Find Information About:

Drugs & Supplements

Get information and reviews on prescription drugs, over-the-counter medications, vitamins, and supplements. Search by name or medical condition.

Pill Identifier

Pill Identifier

Having trouble identifying your pills?

Enter the shape, color, or imprint of your prescription or OTC drug. Our pill identification tool will display pictures that you can compare to your pill.

Get Started

My Medicine

Save your medicine, check interactions, sign up for FDA alerts, create family profiles and more.

Get Started

WebMD Health Experts and Community

Talk to health experts and other people like you in WebMD's Communities. It's a safe forum where you can create or participate in support groups and discussions about health topics that interest you.

  • Second Opinion

    Second Opinion

    Read expert perspectives on popular health topics.

  • Community


    Connect with people like you, and get expert guidance on living a healthy life.

Got a health question? Get answers provided by leading organizations, doctors, and experts.

Get Answers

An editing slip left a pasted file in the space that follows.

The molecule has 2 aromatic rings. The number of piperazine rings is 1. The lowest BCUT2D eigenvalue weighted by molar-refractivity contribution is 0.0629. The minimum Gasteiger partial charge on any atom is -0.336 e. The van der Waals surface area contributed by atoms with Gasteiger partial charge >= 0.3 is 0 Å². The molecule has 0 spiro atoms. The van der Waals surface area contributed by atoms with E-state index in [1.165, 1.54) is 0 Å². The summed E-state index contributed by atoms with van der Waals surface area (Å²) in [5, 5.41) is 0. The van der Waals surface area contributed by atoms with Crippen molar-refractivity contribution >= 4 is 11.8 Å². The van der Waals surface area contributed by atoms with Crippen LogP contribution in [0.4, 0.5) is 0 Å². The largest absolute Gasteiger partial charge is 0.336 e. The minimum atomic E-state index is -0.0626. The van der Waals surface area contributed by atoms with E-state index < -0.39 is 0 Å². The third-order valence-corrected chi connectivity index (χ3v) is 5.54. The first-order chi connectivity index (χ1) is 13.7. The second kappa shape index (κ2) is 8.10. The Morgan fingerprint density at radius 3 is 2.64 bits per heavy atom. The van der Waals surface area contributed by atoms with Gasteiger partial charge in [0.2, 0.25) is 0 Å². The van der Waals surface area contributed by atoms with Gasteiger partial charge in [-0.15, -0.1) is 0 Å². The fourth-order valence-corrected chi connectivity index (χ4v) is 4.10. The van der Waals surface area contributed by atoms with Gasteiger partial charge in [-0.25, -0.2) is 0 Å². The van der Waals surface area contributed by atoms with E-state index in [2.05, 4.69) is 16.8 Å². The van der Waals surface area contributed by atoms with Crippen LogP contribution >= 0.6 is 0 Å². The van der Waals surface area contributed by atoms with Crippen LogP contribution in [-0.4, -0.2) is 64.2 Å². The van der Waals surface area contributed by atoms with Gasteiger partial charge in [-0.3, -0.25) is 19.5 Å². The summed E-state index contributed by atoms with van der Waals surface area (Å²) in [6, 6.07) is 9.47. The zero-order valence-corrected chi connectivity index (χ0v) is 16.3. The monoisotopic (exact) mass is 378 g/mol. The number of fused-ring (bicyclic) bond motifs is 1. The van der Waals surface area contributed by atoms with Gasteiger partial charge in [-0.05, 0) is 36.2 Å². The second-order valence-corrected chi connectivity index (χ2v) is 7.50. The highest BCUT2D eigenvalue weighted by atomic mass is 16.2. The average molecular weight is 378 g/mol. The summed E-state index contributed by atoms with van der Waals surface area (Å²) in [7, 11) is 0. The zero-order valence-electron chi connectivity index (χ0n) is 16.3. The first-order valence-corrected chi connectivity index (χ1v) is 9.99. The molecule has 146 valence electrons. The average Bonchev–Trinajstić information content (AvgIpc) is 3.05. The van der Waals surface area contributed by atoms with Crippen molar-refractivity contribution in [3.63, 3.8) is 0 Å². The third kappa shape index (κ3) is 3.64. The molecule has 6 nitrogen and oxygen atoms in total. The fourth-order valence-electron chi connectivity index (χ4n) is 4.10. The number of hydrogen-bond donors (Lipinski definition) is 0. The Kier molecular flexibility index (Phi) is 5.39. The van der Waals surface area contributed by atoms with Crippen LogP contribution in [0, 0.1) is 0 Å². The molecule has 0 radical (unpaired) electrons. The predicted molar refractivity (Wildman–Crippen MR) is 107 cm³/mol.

Sign up to receive WebMD's award-winning content delivered to your inbox.

Sign Up

Heart Disease Health Center

Font Size

Transplanting Cells Into Damaged Hearts Starts 'Self-Repair'


Another approach by Canadian researchers uses cells from the bone marrow that can develop into many types of cells. Lead researcher Ray C. J. Chiu, MD, PhD, professor of cardiothoracic surgery at McGill University in Montreal, tells WebMD that this method avoids the use of embryonic stem cells, a research area that has come under attack by pro-life groups.

In this study, these cells were injected into the hearts of adult rats. Four weeks after the transplant, the marrow cells were producing heart muscle protein, suggesting that they had changed into heart muscle cells.

Although the research is exciting, doctors agree that they must exercise caution. "It is one thing to do these things in a mouse, or a rat, or sheep, but with humans, we have very different safety concerns," Menasché says. "The reason our approach worked is simplicity: We take the cells from the thigh, grow the cell line in culture, and then transplant. Very simple, very little risk."

Isner, noting that the past year was marked by a number of gene therapy programs being shut down by federal regulators, concurs. "If the past year has taught us one thing, it is this lesson: Keep it simple; take it one step at a time."

1 | 2

Today on WebMD

x-ray of human heart
A visual guide.
atrial fibrillation
Symptoms and causes.
heart rate graph
10 things to never do.
heart rate
Get the facts.
empty football helmet
red wine
eating blueberries
Simple Steps to Lower Cholesterol
Inside A Heart Attack
Omega 3 Sources
Salt Shockers
lowering blood pressure